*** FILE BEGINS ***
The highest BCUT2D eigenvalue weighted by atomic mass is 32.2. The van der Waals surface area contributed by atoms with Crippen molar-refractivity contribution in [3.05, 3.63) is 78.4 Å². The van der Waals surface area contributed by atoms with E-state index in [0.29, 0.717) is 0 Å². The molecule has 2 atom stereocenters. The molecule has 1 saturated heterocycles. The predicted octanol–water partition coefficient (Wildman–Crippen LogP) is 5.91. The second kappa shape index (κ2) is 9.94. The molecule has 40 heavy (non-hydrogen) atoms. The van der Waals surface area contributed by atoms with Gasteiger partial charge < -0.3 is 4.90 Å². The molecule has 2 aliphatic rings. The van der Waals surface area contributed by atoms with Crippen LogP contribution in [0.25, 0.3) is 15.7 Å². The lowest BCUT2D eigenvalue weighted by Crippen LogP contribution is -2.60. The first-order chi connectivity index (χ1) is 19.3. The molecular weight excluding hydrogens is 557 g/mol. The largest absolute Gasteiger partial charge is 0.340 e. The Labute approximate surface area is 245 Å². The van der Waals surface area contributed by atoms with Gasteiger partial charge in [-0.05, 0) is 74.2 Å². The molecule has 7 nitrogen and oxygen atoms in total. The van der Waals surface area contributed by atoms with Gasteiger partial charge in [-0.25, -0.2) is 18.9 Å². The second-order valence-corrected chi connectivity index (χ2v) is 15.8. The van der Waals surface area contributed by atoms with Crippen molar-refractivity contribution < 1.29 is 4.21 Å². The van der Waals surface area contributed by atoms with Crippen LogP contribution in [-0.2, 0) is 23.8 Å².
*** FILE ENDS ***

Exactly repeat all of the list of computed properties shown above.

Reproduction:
The highest BCUT2D eigenvalue weighted by atomic mass is 32.2. The van der Waals surface area contributed by atoms with Crippen molar-refractivity contribution in [3.05, 3.63) is 78.4 Å². The van der Waals surface area contributed by atoms with E-state index in [0.29, 0.717) is 0 Å². The molecule has 2 atom stereocenters. The molecule has 1 saturated heterocycles. The predicted octanol–water partition coefficient (Wildman–Crippen LogP) is 5.91. The second kappa shape index (κ2) is 9.94. The molecule has 40 heavy (non-hydrogen) atoms. The van der Waals surface area contributed by atoms with Gasteiger partial charge < -0.3 is 4.90 Å². The molecule has 2 aliphatic rings. The van der Waals surface area contributed by atoms with Crippen LogP contribution in [0.25, 0.3) is 15.7 Å². The lowest BCUT2D eigenvalue weighted by Crippen LogP contribution is -2.60. The first-order chi connectivity index (χ1) is 19.3. The molecular weight excluding hydrogens is 557 g/mol. The largest absolute Gasteiger partial charge is 0.340 e. The Labute approximate surface area is 245 Å². The van der Waals surface area contributed by atoms with Gasteiger partial charge in [-0.05, 0) is 74.2 Å². The molecule has 7 nitrogen and oxygen atoms in total. The van der Waals surface area contributed by atoms with Gasteiger partial charge in [-0.25, -0.2) is 18.9 Å². The second-order valence-corrected chi connectivity index (χ2v) is 15.8. The van der Waals surface area contributed by atoms with Crippen molar-refractivity contribution < 1.29 is 4.21 Å². The van der Waals surface area contributed by atoms with Crippen LogP contribution in [-0.2, 0) is 23.8 Å².